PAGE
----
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- Obama and Gibson Capital Gains Tax Exchange
Obama and Gibson Capital Gains Tax Exchange
In last night's Democratic presidential debate between Hillary Clinton and Barack Obama, moderator Charlie Gibson and Obama had the following exchange (courtesy of ABC News). Video is available here courtesy of the Say Anything blog.
GIBSON: All right. You have, however, said you would favor an increase in the capital gains tax. As a matter of fact, you said on CNBC, and I quote, "I certainly would not go above what existed under Bill Clinton," which was 28 percent. It's now 15 percent. That's almost a doubling, if you went to 28 percent.
But actually, Bill Clinton, in 1997, signed legislation that dropped the capital gains tax to 20 percent.
GIBSON: And George Bush has taken it down to 15 percent.
GIBSON: And in each instance, when the rate dropped, revenues from the tax increased; the government took in more money. And in the 1980s, when the tax was increased to 28 percent, the revenues went down.
So why raise it at all, especially given the fact that 100 million people in this country own stock and would be affected?
OBAMA: Well, Charlie, what I've said is that I would look at raising the capital gains tax for purposes of fairness.
We saw an article today which showed that the top 50 hedge fund managers made $29 billion last year -- $29 billion for 50 individuals. And part of what has happened is that those who are able to work the stock market and amass huge fortunes on capital gains are paying a lower tax rate than their secretaries. That's not fair.
And what I want is not oppressive taxation. I want businesses to thrive, and I want people to be rewarded for their success. But what I also want to make sure is that our tax system is fair and that we are able to finance health care for Americans who currently don't have it and that we're able to invest in our infrastructure and invest in our schools.
And you can't do that for free.
OBAMA: And you can't take out a credit card from the Bank of China in the name of our children and our grandchildren, and then say that you're cutting taxes, which is essentially what John McCain has been talking about.
And that is irresponsible. I believe in the principle that you pay as you go. And, you know, you don't propose tax cuts, unless you are closing other tax breaks for individuals. And you don't increase spending, unless you're eliminating some spending or you're finding some new revenue. That's how we got an additional $4 trillion worth of debt under George Bush. That is helping to undermine our economy. And it's going to change when I'm president of the United States.
GIBSON: But history shows that when you drop the capital gains tax, the revenues go up.
OBAMA: Well, that might happen, or it might not. It depends on what's happening on Wall Street and how business is going. I think the biggest problem that we've got on Wall Street right now is the fact that we got have a housing crisis that this president has not been attentive to and that it took John McCain three tries before he got it right.
And if we can stabilize that market, and we can get credit flowing again, then I think we'll see stocks do well. And once again, I think we can generate the revenue that we need to run this government and hopefully to pay down some of this debt.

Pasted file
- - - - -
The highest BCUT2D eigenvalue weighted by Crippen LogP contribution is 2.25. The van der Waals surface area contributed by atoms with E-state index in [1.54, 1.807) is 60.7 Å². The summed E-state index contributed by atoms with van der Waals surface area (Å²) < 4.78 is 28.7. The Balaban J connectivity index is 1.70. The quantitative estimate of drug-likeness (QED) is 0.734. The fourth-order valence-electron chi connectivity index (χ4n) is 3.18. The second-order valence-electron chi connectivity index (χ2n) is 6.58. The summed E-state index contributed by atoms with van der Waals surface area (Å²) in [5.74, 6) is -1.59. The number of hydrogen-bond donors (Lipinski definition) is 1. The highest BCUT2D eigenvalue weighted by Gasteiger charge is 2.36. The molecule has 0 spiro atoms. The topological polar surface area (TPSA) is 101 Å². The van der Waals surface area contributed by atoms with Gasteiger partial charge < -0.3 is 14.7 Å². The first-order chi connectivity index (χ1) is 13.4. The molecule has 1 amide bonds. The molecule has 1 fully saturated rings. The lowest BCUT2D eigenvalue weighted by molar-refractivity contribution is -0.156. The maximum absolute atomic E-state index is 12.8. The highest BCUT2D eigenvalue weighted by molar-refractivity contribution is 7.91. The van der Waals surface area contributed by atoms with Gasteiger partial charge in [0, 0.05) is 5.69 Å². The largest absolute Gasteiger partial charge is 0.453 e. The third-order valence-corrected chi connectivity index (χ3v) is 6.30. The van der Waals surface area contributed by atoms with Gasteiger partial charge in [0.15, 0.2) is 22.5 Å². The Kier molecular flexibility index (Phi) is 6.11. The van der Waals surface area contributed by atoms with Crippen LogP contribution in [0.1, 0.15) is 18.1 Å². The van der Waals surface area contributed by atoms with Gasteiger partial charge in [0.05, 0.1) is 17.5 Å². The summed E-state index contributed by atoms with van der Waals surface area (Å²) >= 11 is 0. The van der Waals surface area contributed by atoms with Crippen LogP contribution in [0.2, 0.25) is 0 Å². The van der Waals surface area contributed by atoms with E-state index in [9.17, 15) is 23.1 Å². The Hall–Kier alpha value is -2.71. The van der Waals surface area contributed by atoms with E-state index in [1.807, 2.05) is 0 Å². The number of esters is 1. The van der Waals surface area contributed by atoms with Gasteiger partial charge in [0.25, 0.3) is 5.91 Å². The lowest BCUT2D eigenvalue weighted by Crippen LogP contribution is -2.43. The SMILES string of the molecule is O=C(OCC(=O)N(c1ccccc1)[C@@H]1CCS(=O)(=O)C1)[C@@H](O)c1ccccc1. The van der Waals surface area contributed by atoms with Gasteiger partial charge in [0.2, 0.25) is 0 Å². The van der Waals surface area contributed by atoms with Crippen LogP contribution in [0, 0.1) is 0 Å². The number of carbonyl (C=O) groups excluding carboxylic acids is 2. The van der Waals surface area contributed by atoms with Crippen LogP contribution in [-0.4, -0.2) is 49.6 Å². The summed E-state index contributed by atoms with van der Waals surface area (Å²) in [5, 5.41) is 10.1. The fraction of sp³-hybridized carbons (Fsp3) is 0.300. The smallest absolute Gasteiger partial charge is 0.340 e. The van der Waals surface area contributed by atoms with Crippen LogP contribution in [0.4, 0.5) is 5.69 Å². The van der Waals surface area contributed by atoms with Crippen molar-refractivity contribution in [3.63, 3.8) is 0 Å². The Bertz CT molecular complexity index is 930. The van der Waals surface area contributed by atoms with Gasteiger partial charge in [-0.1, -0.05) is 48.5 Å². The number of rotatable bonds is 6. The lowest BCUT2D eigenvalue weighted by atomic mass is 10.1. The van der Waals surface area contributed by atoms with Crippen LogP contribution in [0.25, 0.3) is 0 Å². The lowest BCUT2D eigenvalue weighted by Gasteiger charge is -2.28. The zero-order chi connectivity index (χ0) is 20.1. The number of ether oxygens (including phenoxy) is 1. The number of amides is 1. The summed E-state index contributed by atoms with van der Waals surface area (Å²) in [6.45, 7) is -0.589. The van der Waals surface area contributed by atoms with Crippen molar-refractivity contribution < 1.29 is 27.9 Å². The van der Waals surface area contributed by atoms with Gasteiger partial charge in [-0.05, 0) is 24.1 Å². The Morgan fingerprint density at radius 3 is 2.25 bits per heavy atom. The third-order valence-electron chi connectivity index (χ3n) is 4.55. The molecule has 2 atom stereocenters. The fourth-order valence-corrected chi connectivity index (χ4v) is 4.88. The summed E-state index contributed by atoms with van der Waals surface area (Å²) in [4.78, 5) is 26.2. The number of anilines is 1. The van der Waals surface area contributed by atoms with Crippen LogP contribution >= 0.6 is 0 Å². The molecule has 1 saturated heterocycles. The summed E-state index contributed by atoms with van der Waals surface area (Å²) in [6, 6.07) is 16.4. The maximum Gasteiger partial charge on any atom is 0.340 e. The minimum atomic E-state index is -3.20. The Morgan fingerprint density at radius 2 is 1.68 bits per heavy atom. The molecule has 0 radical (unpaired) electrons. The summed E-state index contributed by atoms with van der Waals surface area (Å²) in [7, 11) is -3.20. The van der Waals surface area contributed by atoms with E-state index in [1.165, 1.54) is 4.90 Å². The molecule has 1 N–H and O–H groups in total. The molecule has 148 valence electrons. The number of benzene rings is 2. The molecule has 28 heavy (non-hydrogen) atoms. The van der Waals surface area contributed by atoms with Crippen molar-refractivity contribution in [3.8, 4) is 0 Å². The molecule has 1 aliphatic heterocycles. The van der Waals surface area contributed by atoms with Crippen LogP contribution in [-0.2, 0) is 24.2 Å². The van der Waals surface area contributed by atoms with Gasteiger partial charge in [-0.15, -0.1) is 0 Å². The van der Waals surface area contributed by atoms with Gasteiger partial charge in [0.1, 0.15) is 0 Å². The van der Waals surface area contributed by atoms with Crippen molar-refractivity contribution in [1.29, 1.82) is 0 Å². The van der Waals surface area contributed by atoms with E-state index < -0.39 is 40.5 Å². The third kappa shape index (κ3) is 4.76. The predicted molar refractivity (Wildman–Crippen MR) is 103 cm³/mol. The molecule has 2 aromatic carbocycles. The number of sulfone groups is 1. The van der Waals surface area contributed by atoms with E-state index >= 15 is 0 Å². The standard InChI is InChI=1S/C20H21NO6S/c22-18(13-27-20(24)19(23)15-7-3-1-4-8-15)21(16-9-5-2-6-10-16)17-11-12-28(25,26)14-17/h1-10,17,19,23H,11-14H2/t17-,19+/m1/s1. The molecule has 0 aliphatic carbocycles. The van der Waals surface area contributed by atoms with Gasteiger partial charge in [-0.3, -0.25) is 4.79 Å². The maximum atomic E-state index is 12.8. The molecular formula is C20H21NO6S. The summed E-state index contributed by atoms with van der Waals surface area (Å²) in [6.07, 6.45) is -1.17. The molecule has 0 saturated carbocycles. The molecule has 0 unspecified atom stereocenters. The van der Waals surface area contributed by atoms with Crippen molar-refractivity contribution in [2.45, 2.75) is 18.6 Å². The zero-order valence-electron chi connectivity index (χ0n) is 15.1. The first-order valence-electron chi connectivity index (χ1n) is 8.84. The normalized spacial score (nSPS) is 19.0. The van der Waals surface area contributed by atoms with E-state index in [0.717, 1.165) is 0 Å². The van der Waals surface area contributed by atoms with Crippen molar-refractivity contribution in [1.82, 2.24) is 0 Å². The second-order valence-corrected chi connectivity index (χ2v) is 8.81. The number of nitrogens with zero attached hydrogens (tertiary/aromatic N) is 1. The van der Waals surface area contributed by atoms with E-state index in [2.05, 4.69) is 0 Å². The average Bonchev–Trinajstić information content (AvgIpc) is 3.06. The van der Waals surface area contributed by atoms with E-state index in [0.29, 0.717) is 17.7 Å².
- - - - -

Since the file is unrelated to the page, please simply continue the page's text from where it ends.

Both Gibson and Obama show their ignorance on the topic of capital gains taxation in this exchange. Gibson's implying that cutting capital gains taxes raises tax revenues by the mere time series correlation he cited was a stretch. Much of the short-run response to changes in the capital gains tax rate are for tax timing purposes. This is a well-known fact, and it is why CBO projects a huge spike in capital gains collections in 2010 (the last year of the scheduled low 15% rate on long-term gains) and thereby also a large decline in 2011 (when the rate on long-term gains is scheduled to revert to 20%) under current law. There is no doubt some revenue feedback will occur over the long-run from lower capital gains tax rates spurring investment, but most estimates would say that we are currently on the left side of the Laffer Curve with respect to capital gains. (That doesn't necessarily mean it should be increased, however, as that's a separate question. And whether it should or should not also depends upon dividend tax policy and labor tax policy as they too can affect capital gains behavior.)
But Obama didn't question this assumption made by Gibson. He seemed to be saying, "Okay Charlie, even if this is true, the rate should still be 28 percent." And that's a ludicrous statement too. Obama appeared to assume that even if we were indeed on the right side of the Laffer Curve (where revenues decrease from cutting tax rates, all else equal), he still doesn't want a free lunch. Any truly concerned liberal who favors increasing the size of government given such a situation would merely seek to find the rate that maximizes tax revenue, and then the progressivity issue could have been dealt with on the spending side by using that money to expand a social program (or a tax/spending program like EITC). Everyone would win (i.e. a free lunch), and we could "build our infrastructure, pay for everyone's health care, build our schools, (insert big government program here that sounds good to voters), and blah, blah, blah."
In summary, Obama should have questioned the assumption made by Gibson in the question. But then again, Gibson shouldn't have asked the question the way he did.
By the way, when Clinton was asked the question, her first line was "Well, let me start by saying that I think we know that we've got to get back to an economy that works for everyone." Can you think of any more of a generic statement than that? Maybe.
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